Northeast Caucasian languages


Northeast Caucasian languages
Northeast Caucasian
Nakh(o)-Dag(h)estanian, Caspian
Geographic
distribution:
Caucasus
Linguistic classification: North Caucasian ?
Subdivisions:
Avar–Andic
Lezgic
Northeast Caucasian languages.png
  Nakh
  Avar–Andic
  Tsezic
  Dargin
  Lak
  Lezgic

The Northeast Caucasian languages constitute a language family spoken in the Russian republics of Dagestan, Chechnya, Ingushetia, northern Azerbaijan, and in northeastern Georgia, as well as in diaspora populations in Russia, Turkey, and the Middle East. They are also called Nakho-Dagestanian / Nakh–Dagestanian or just Dagestanian (Daghestanian), or sometimes Caspian, as opposed to Pontic for the Northwest Caucasian languages.

Contents

Name of the family

Several names have been in use for this family. The most common term, Northeast Caucasian, contrasts the three established families of the Caucasus language area: Northeast Caucasian, Northwest Caucasian, and South Caucasian (Kartvelian). This may be shortened to East Caucasian, especially by those linguists who accept the North Caucasian languages as a language family. The older term Nakho-Dagestanian reflected an erstwhile primary division of the family into Nakh and Dagestanian branches, a view which is no longer widely accepted. The rare term Caspian (that is, bordering the Caspian Sea) is only used in opposition to Pontic (that is, bordering the Black Sea) for the Northwest Caucasian languages.

Linguistic features

Phonology

This family is known for the complex phonology (70+ consonants or up to 30 vowels in some languages). Most languages in this family contrast tense and weak consonants. Tense consonants are characterized by the intensiveness of articulation, which naturally leads to a lengthening of these consonants.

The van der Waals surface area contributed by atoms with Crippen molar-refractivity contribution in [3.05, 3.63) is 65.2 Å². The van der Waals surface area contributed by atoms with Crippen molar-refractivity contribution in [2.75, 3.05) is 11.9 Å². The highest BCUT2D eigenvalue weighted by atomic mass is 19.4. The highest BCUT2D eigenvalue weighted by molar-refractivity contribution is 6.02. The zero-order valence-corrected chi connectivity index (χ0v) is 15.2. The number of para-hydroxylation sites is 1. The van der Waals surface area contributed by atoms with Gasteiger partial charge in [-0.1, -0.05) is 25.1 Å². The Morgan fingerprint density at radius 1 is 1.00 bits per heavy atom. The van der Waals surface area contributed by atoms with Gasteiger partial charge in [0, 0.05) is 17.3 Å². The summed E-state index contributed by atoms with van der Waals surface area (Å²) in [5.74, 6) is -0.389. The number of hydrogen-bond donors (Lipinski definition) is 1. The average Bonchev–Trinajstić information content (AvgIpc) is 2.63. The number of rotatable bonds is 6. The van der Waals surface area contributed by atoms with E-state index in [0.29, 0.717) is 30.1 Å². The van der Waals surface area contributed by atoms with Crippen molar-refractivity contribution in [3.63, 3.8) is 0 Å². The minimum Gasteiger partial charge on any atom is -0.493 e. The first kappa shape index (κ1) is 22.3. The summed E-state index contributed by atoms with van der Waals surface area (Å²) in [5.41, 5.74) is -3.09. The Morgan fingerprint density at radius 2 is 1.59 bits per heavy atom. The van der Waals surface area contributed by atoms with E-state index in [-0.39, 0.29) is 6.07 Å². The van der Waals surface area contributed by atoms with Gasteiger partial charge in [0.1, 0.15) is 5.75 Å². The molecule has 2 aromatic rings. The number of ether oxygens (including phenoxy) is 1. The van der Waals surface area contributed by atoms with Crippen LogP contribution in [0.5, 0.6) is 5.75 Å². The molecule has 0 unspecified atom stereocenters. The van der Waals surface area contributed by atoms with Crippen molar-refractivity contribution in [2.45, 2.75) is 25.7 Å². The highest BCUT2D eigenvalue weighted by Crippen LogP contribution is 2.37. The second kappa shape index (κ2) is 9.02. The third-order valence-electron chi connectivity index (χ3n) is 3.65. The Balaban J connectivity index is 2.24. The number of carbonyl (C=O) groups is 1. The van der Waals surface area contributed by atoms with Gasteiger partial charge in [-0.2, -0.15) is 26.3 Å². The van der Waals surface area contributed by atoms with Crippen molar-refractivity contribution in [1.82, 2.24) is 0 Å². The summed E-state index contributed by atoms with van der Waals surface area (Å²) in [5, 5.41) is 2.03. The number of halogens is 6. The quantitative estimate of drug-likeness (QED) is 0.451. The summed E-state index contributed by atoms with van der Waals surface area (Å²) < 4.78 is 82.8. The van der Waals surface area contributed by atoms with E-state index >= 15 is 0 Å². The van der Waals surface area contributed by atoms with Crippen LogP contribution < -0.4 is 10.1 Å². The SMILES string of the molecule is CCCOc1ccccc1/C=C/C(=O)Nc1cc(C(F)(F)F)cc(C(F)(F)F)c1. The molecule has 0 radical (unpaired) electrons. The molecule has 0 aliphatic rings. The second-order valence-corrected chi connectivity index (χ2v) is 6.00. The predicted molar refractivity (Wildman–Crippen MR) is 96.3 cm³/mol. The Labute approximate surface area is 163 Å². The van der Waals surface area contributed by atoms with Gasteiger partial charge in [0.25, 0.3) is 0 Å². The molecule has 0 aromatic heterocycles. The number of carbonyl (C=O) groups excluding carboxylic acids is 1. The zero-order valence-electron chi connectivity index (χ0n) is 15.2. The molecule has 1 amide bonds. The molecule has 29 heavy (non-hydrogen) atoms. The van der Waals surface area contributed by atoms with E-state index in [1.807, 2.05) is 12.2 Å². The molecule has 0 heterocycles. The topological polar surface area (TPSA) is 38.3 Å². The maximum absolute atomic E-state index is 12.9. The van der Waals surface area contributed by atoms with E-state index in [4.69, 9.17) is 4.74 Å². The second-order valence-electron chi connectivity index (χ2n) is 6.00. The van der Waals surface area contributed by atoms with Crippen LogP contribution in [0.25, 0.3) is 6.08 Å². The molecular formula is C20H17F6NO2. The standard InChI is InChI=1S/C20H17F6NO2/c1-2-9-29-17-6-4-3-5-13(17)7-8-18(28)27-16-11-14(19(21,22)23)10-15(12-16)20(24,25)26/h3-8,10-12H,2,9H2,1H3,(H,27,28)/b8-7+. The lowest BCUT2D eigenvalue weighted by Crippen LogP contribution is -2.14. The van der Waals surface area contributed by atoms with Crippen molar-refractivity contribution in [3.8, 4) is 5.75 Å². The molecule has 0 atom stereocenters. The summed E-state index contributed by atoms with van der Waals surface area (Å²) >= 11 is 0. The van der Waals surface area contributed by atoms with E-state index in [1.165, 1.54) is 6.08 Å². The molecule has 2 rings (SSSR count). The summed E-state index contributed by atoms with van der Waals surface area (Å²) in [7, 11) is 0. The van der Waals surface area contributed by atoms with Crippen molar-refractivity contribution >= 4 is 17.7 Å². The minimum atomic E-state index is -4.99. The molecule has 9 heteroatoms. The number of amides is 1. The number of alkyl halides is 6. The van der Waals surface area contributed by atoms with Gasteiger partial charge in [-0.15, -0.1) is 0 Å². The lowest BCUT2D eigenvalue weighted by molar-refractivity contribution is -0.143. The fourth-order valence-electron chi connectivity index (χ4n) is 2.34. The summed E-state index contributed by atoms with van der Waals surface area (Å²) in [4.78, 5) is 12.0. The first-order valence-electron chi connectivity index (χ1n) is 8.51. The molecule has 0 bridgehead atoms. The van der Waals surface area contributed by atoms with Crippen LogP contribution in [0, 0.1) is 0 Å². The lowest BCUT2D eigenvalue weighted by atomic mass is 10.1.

Morphology

These languages can be characterized by strong suffixal agglutination. Weak tendencies towards inflexion may be noted as well. Nouns display covert nominal classification, but partially overt cases of secondary origin can be observed too; classes in individual languages range from two up to eight. As to the grammatical number, opposition between the singular and plural (which can be classifying to some extent) and, sometimes, the collective is seen. Many languages distinguish local versus functional cases, to some degree also casus rectus versus casus obliquus. The inflexional paradigms are often based on, partially-classifying, productive stem extensions (absolutive, oblique, ergative, and genitive flexion). Localization is mostly conveyed by postpositions, but it can be also partly based on preverbs. Noun phrases exhibit incomplete class agreement, group inflexion (on the noun) with partial attributive oblique marking, which may, in turn, carry a partially determining function.